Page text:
I’ve had a long week.  Last night, when I was finally sitting down to unwind a bit before bed, I noticed a message on my Facebook page from the kettlebell instructor at my gym.  She was wondering if I was planning to attend class this morning, since the other woman who usually takes it would be out sick.  This is a drop-in class, and I take it whenever I can, but sometimes I’m just feeling too tired and I decide to take a rest day.  Of course, this doesn’t mean any extra sleep; Fridays are trash/recycling day in my neighborhood so my sleep is unfailingly interrupted by the sweet cacophony of my two dogs protecting the house (how’s that for poetic??).  Remembering this, I quickly replied that I was planning to attend (but omitted Jeb’s suggestion that I remind her that I need to function this weekend).  I had trouble sleeping last night, but got up on time and went to the gym.

The Class

I had time for a good warm-up, so I was ready to go when the instructor, Pam, arrived.  We started the workout, and Pam reminded me that I could rest as needed since there were no other participants.  Despite my long week, I felt great.  The longest round of the entire workout included sets of Renegade Rows.  Are you familiar with them?  Here’s a good video description of how to do them:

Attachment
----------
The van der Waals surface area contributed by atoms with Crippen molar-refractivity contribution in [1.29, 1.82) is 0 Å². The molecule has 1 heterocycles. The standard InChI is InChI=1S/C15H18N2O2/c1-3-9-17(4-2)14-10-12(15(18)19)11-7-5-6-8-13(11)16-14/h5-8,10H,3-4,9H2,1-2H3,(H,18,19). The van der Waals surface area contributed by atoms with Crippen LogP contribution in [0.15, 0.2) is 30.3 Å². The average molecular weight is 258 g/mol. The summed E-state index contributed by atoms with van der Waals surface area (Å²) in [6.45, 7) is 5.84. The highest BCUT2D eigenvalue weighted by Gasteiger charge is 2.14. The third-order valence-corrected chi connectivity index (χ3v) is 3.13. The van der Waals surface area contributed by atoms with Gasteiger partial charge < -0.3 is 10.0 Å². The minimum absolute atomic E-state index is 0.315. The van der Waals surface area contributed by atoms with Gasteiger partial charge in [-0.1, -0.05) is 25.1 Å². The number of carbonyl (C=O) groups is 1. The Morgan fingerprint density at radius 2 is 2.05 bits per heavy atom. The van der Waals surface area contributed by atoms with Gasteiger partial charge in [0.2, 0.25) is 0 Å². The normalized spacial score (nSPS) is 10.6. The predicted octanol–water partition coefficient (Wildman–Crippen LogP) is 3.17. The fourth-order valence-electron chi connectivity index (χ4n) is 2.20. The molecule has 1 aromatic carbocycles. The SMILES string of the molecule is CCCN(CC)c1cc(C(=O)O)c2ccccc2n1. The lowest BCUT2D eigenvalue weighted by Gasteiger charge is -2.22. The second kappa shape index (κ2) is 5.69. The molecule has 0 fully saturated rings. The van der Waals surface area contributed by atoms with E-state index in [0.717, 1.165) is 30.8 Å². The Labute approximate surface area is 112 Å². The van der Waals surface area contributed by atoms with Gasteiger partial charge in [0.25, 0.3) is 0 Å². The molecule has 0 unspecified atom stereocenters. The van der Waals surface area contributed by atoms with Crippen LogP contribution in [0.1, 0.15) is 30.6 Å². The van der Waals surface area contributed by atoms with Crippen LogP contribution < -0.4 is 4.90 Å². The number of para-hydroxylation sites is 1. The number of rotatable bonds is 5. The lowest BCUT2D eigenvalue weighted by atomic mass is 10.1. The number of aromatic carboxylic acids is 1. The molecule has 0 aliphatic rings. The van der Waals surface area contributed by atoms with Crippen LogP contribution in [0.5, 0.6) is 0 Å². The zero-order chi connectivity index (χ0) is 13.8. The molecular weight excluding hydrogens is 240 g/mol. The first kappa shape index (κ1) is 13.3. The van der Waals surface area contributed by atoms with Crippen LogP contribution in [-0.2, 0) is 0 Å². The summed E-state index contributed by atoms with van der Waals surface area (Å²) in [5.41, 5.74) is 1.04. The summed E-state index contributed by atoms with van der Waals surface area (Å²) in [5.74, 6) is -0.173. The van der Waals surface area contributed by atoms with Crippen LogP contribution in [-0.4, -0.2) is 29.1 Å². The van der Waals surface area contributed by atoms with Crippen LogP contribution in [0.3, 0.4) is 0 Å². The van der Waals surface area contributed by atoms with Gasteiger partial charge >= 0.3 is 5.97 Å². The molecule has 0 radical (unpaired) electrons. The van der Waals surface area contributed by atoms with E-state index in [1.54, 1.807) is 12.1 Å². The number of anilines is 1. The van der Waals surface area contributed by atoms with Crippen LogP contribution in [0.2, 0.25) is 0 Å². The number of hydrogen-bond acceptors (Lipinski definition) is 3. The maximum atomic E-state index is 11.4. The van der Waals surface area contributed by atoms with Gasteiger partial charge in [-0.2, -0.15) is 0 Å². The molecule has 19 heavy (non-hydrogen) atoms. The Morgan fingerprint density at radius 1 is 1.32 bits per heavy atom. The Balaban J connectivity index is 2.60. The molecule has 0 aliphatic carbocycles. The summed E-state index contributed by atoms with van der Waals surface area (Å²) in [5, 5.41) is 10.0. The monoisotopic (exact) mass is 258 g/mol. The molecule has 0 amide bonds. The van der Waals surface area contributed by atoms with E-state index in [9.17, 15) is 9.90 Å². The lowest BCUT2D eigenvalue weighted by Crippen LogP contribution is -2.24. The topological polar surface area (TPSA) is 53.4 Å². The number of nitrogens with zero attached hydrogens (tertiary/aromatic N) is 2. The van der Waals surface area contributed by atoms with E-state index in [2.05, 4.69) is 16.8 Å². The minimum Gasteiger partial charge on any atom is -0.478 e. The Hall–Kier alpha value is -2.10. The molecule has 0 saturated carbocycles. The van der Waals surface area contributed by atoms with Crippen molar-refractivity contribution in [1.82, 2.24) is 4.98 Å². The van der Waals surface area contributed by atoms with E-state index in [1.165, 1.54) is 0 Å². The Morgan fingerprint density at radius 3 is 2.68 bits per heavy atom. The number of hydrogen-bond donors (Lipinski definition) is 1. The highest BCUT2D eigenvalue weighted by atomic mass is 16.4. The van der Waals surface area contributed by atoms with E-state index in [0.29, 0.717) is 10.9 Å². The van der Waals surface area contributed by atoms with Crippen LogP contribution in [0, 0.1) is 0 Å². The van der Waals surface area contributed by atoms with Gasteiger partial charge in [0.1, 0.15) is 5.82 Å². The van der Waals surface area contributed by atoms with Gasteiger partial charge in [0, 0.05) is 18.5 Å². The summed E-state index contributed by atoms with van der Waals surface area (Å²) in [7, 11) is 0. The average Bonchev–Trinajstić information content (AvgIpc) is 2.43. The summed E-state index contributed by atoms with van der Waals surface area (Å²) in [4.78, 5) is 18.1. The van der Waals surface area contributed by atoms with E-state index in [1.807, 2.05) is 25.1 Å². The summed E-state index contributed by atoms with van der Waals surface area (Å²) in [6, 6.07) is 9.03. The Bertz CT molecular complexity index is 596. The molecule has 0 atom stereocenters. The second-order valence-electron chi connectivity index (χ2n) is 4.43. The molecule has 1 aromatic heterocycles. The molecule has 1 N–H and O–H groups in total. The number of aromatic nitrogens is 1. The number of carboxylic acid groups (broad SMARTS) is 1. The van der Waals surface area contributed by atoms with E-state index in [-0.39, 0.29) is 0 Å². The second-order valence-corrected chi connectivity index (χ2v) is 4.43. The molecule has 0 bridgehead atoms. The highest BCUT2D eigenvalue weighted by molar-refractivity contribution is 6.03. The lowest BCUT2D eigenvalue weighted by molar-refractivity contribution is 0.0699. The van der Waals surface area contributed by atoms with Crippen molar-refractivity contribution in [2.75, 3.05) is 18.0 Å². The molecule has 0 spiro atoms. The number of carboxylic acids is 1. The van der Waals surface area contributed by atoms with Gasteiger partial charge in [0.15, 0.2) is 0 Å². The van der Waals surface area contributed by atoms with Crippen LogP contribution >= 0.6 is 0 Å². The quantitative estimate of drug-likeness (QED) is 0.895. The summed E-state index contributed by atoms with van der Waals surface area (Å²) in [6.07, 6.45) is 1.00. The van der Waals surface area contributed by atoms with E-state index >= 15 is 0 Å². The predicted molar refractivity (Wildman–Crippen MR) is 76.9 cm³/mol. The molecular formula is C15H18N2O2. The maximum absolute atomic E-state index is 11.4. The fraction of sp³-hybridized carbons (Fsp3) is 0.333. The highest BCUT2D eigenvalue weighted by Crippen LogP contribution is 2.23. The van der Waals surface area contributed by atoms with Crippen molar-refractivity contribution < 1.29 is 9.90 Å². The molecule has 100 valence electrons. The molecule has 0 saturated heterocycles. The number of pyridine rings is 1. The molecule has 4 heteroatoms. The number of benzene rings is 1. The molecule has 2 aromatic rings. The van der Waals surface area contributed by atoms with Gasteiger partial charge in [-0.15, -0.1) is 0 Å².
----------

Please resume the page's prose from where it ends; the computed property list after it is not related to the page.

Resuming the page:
This guy makes them look easy, but they are NOT!  In the past, I simply hadn’t been able to do them.  They require a combination of strong core stability, shoulder stability, and plain strength while rowing.  I probably haven’t even attempted the exercise in a solid six months, so I was a little nervous.  I also knew that my strength had definitely improved so I decided to go for it.  I was able to get all my reps (except one on the first set) with 20kg!!  It is SO satisfying to have improvement like that!  I eeked out the rest of the workout, and felt energized when I left the gym.